One is prone to read Poetry expecting not only to find good poems, but also that something will be said about poetry. In this issue, the about reverberates most abundantly in Michael Robbins’s insightful review on three volumes, Clavics by Geoffrey Hills, Moving Day by Ish Klein, and Come and See by Fanny Howe. As Robbins suggests, poetry can be one thing—or that thing’s very contradiction: “where Flarf’s virtue is in its failure to hang together, Klein’s poems exude counterintuitive coherence.” This broad definition seems useful in dealing with a collection of poetry so diverse as in this issue of the journal.
Each of its thirty-nine poems oscillates somewhere between a distinctive idea that holds a poem together and intentional “incoherence.” A good example of the former is Dean Young’s poignant poem “Handy Guide” that depicts man’s relationship with the universe. While describing man’s world as incoherent, the poem revolves around this distinctive idea: because of their incongruent desires and the hierarchies they have created (“adjectives of scale”), people have isolated themselves from nature/universe:
Don’t even think you’ve seen a meadow, ever.
The minor adjustments in our equations
still indicate the universe is insane,
when it laughs a silk dress comes out its mouth
but we never put on. Put it on.
Sometimes the “incoherence” pertains to imagery, whereas the poem itself constitutes a seemingly coherent narrative, as in Marcus Wicker’s “Animal Farm.” The poem depicts a social structure reverberant of racial, class, and colonial divisions; its “incongruent element”—and its focal point—are the black squirrels:
History tells us black squirrels
can’t afford robust landscaping
but will pay their mortgage—
. . . . . . . . . . . . . . . . . . . .
They avoid overexposure, make tanning
trend. Black squirrels
they fit in, get along. Know no one.
Given the black squirrels’ unsettling presence, the last line sounds ironic; the fact that the squirrels have been previously “relegated to lots with a view / of the highway” intensifies the irony.
An example of intentional structural “incoherence” is Robert Vandermolen’s “Wild Turkeys.” As if to reflect the casual, multidirectional activity of the mind, the poem resembles a record of disjointed impressions:
The room was frowsty. Ten men
Were discussing the legacy of Wendell Willkie
Those little cupids of nostalgia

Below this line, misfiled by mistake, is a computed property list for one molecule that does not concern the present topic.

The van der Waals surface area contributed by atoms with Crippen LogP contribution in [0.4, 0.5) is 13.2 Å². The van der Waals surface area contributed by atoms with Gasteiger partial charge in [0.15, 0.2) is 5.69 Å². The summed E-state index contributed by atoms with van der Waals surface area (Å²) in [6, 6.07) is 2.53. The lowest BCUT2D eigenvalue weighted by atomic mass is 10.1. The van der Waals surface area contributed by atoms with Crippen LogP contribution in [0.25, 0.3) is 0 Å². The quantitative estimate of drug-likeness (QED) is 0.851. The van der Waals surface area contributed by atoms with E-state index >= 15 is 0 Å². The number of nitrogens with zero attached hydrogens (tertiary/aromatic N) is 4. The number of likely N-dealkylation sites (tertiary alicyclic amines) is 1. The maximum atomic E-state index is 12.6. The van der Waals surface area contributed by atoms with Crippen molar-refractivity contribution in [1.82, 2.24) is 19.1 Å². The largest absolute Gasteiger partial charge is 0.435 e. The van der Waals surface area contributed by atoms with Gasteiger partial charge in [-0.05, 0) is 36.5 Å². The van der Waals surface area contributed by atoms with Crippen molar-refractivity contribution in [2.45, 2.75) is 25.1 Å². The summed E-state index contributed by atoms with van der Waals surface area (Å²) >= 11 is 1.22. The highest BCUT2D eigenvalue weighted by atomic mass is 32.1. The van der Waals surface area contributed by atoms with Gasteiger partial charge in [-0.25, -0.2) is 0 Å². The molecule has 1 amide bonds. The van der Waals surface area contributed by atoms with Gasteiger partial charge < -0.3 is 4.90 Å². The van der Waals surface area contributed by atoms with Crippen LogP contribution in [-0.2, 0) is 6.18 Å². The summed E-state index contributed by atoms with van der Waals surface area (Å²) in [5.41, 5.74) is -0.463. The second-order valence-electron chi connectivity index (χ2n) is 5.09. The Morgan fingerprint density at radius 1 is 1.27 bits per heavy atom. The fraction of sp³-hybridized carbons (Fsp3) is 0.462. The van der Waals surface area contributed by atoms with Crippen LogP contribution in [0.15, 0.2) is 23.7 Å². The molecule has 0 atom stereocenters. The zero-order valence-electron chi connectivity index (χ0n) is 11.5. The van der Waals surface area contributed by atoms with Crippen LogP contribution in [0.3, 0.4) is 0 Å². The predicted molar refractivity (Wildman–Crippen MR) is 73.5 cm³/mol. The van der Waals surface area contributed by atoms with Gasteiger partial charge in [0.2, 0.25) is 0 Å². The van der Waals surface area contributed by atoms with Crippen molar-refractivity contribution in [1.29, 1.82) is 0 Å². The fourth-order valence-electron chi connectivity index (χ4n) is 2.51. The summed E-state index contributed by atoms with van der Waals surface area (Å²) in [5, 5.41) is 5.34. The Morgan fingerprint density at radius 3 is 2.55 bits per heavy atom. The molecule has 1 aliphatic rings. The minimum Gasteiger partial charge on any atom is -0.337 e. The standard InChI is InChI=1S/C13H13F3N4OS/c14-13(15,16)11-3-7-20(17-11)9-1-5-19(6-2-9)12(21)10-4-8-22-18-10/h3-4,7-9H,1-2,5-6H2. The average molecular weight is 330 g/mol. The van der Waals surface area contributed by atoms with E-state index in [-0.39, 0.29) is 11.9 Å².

Fading into doubt…
All that fussing
Followed by a creamy silence—
Oh mother, my daughter said, you’re so ‘80s
A poem’s level of “coherence” may indicate to what extent language itself is its author’s focus. In his “Ode,” Ray Amorosi employs the significance of the tongue as both a “strange muscle in my mouth” and as a speech-medium: “What’s forgotten is on the tip. / Sides slip out the truth.” While the image of the tongue holds the poem strongly together, the depictions of the tongue’s various positions as well as the employment of idioms (tongue in cheek, forked tongue, etc.) evoke, a bit in a manner of the Baroque conceit, the ambiguity of language and its games.
Coherent or (intentionally) incoherent, poems are meaningful as long as they reveal—to borrow Michael Robbins’s phrase again—“tense, strange, convoluted set of human interactions”—and that’s what the poems in the November 2011 issue of Poetry do. If one conspicuous aspect of this very diverse collection were to be found, that would probably be the appearance of “we/us” as an entity remaining in a more or less disjointed relationship with the world. Besides Young’s poem already quoted, such “we” appears in John Hodgen’s “Capital One”: “I hate everyone, all of us who have sent him into flames”; in J. Allyn Rosser’s “(This Line Intentionally Left Blank)”: “believe me we wouldn’t / have resisted anything / but the truth”; and others.
Powerful images recur in the volume, as for example that of aged parents who are “more full of a certainty that could not be glimpsed / or dismayed” in A.F. Moritz’s “Bedivere/Horatio”; Marianne Boruch’s King Tut “looking straight ahead into the future / where we live”; John Rybicki’s confession in “If”: “If I could lift and rock each coffin in my arms / I would start with hers”; and others.
The issue contains also fifteen collages by David Shapiro. Designed, as Shapiro declares, in the tradition of postcards of Rimbaud and Baudelaire, these collages employ various materials, including photographs, works of art, everyday items, as well as recurring floral and faunal motifs. In the ensuing “Improvisations,” Shapiro evokes the remarks by many poets and artists regarding art—his own and art at large. We also find an oxymoronic remark on poetry: “I could see no greater role for poetry . . . than its utter Kantian uselessness.”
Finally, though placed under the common vignette “Poems,” John Koethe’s “Like Gods” is in fact a tiny philosophical treatise dealing with the issue of man’s cognitive solipsism or “entanglement of self with self.” This piece, too, contains a remark on poetry: “I and here and now are ever present, yet they vanish in the act of apprehension, as a poem turns into language as you write it down.” This suggestion of a gap between a poem and its articulation seems particularly meaningful in the context of the entire volume.